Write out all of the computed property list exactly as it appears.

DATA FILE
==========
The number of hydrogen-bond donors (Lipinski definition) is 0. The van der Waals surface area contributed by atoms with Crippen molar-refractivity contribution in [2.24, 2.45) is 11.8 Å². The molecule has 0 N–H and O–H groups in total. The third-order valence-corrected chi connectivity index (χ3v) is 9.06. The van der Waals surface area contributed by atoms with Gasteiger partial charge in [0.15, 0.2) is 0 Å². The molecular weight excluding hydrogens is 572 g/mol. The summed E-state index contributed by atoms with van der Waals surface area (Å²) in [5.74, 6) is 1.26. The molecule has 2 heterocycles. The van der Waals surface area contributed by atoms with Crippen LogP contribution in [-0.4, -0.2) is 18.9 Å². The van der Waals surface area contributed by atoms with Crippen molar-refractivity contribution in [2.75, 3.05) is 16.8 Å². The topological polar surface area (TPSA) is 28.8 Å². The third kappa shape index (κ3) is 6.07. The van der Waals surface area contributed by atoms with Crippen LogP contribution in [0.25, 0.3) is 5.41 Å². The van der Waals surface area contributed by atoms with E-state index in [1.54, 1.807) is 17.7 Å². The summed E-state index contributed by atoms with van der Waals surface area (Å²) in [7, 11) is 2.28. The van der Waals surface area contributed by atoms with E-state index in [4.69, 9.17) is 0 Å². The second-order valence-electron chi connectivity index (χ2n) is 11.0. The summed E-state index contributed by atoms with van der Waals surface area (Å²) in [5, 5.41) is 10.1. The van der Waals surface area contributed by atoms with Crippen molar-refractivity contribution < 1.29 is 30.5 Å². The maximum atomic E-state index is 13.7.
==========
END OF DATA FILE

The number of hydrogen-bond donors (Lipinski definition) is 0. The van der Waals surface area contributed by atoms with Crippen molar-refractivity contribution in [2.24, 2.45) is 11.8 Å². The molecule has 0 N–H and O–H groups in total. The third-order valence-corrected chi connectivity index (χ3v) is 9.06. The van der Waals surface area contributed by atoms with Gasteiger partial charge in [0.15, 0.2) is 0 Å². The molecular weight excluding hydrogens is 572 g/mol. The summed E-state index contributed by atoms with van der Waals surface area (Å²) in [5.74, 6) is 1.26. The molecule has 2 heterocycles. The van der Waals surface area contributed by atoms with Crippen LogP contribution in [-0.4, -0.2) is 18.9 Å². The van der Waals surface area contributed by atoms with Crippen molar-refractivity contribution in [2.75, 3.05) is 16.8 Å². The topological polar surface area (TPSA) is 28.8 Å². The third kappa shape index (κ3) is 6.07. The van der Waals surface area contributed by atoms with Crippen LogP contribution in [0.25, 0.3) is 5.41 Å². The van der Waals surface area contributed by atoms with E-state index in [1.54, 1.807) is 17.7 Å². The summed E-state index contributed by atoms with van der Waals surface area (Å²) in [7, 11) is 2.28. The van der Waals surface area contributed by atoms with E-state index in [4.69, 9.17) is 0 Å². The second-order valence-electron chi connectivity index (χ2n) is 11.0. The summed E-state index contributed by atoms with van der Waals surface area (Å²) in [5, 5.41) is 10.1. The van der Waals surface area contributed by atoms with Crippen molar-refractivity contribution < 1.29 is 30.5 Å². The maximum atomic E-state index is 13.7.